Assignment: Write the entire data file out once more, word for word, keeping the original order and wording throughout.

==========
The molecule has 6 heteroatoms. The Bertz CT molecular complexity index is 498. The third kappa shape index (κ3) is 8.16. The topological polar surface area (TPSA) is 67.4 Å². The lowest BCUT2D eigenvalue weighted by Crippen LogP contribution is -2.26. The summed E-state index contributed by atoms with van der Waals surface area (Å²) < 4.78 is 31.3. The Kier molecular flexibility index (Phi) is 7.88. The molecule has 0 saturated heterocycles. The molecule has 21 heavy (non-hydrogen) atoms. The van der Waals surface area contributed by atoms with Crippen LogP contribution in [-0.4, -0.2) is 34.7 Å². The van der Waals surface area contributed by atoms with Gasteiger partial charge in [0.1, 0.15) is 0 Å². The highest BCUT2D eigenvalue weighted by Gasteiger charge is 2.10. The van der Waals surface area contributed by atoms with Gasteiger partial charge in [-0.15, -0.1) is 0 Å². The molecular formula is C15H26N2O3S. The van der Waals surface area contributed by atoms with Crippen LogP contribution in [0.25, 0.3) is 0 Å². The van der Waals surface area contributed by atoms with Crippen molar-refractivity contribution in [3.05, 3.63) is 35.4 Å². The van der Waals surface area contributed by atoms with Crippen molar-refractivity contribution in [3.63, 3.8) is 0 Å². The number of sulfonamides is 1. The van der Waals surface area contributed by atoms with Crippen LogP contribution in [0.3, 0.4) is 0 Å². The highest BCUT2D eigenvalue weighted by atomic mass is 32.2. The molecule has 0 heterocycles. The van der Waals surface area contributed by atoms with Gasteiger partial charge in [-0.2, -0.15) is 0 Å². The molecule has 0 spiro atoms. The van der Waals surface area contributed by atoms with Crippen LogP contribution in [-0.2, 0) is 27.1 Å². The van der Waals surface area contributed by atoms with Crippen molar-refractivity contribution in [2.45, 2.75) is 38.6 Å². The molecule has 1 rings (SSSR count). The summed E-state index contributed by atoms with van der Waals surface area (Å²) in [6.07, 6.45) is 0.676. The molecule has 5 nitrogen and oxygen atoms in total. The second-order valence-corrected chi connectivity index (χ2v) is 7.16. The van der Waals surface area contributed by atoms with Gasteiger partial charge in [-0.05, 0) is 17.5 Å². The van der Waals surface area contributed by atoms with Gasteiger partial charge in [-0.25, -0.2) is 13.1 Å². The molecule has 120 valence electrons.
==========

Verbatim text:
The molecule has 6 heteroatoms. The Bertz CT molecular complexity index is 498. The third kappa shape index (κ3) is 8.16. The topological polar surface area (TPSA) is 67.4 Å². The lowest BCUT2D eigenvalue weighted by Crippen LogP contribution is -2.26. The summed E-state index contributed by atoms with van der Waals surface area (Å²) < 4.78 is 31.3. The Kier molecular flexibility index (Phi) is 7.88. The molecule has 0 saturated heterocycles. The molecule has 21 heavy (non-hydrogen) atoms. The van der Waals surface area contributed by atoms with Crippen LogP contribution in [-0.4, -0.2) is 34.7 Å². The van der Waals surface area contributed by atoms with Gasteiger partial charge in [0.1, 0.15) is 0 Å². The highest BCUT2D eigenvalue weighted by Gasteiger charge is 2.10. The van der Waals surface area contributed by atoms with Gasteiger partial charge in [-0.15, -0.1) is 0 Å². The molecular formula is C15H26N2O3S. The van der Waals surface area contributed by atoms with Crippen LogP contribution in [0.25, 0.3) is 0 Å². The van der Waals surface area contributed by atoms with Crippen molar-refractivity contribution in [3.05, 3.63) is 35.4 Å². The van der Waals surface area contributed by atoms with Crippen molar-refractivity contribution in [3.63, 3.8) is 0 Å². The number of sulfonamides is 1. The van der Waals surface area contributed by atoms with Crippen LogP contribution in [0.3, 0.4) is 0 Å². The highest BCUT2D eigenvalue weighted by atomic mass is 32.2. The molecule has 0 heterocycles. The van der Waals surface area contributed by atoms with Gasteiger partial charge in [-0.2, -0.15) is 0 Å². The molecule has 0 spiro atoms. The van der Waals surface area contributed by atoms with Crippen LogP contribution in [-0.2, 0) is 27.1 Å². The van der Waals surface area contributed by atoms with Crippen molar-refractivity contribution in [2.45, 2.75) is 38.6 Å². The molecule has 1 rings (SSSR count). The summed E-state index contributed by atoms with van der Waals surface area (Å²) in [6.07, 6.45) is 0.676. The molecule has 5 nitrogen and oxygen atoms in total. The second-order valence-corrected chi connectivity index (χ2v) is 7.16. The van der Waals surface area contributed by atoms with Gasteiger partial charge in [-0.05, 0) is 17.5 Å². The van der Waals surface area contributed by atoms with Gasteiger partial charge in [-0.25, -0.2) is 13.1 Å². The molecule has 120 valence electrons.